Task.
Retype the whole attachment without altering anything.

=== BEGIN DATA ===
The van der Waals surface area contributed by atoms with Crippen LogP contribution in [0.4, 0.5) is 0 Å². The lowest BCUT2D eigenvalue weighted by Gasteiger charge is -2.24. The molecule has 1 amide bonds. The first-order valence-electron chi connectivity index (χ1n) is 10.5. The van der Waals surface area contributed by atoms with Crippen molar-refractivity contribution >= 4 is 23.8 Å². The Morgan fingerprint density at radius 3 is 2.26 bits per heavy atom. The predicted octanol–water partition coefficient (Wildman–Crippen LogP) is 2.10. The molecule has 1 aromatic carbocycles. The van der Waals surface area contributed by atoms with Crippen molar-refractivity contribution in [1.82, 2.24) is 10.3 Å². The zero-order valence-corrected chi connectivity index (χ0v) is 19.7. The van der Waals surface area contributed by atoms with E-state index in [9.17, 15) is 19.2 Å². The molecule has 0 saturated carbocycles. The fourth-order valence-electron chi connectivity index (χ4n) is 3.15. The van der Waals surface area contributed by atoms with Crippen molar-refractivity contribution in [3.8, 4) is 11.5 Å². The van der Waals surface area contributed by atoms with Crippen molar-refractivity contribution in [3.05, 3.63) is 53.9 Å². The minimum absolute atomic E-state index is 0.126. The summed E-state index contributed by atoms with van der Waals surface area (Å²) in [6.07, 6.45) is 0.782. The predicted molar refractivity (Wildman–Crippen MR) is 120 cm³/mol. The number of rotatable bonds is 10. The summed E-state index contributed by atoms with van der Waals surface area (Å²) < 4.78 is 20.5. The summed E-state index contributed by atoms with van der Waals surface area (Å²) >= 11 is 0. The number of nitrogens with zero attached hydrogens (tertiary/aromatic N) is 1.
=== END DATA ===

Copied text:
The van der Waals surface area contributed by atoms with Crippen LogP contribution in [0.4, 0.5) is 0 Å². The lowest BCUT2D eigenvalue weighted by Gasteiger charge is -2.24. The molecule has 1 amide bonds. The first-order valence-electron chi connectivity index (χ1n) is 10.5. The van der Waals surface area contributed by atoms with Crippen molar-refractivity contribution >= 4 is 23.8 Å². The Morgan fingerprint density at radius 3 is 2.26 bits per heavy atom. The predicted octanol–water partition coefficient (Wildman–Crippen LogP) is 2.10. The molecule has 1 aromatic carbocycles. The van der Waals surface area contributed by atoms with Crippen molar-refractivity contribution in [1.82, 2.24) is 10.3 Å². The zero-order valence-corrected chi connectivity index (χ0v) is 19.7. The van der Waals surface area contributed by atoms with E-state index in [9.17, 15) is 19.2 Å². The molecule has 0 saturated carbocycles. The fourth-order valence-electron chi connectivity index (χ4n) is 3.15. The van der Waals surface area contributed by atoms with Crippen molar-refractivity contribution in [3.8, 4) is 11.5 Å². The van der Waals surface area contributed by atoms with Crippen molar-refractivity contribution in [3.05, 3.63) is 53.9 Å². The minimum absolute atomic E-state index is 0.126. The summed E-state index contributed by atoms with van der Waals surface area (Å²) in [6.07, 6.45) is 0.782. The predicted molar refractivity (Wildman–Crippen MR) is 120 cm³/mol. The number of rotatable bonds is 10. The summed E-state index contributed by atoms with van der Waals surface area (Å²) < 4.78 is 20.5. The summed E-state index contributed by atoms with van der Waals surface area (Å²) >= 11 is 0. The number of nitrogens with zero attached hydrogens (tertiary/aromatic N) is 1.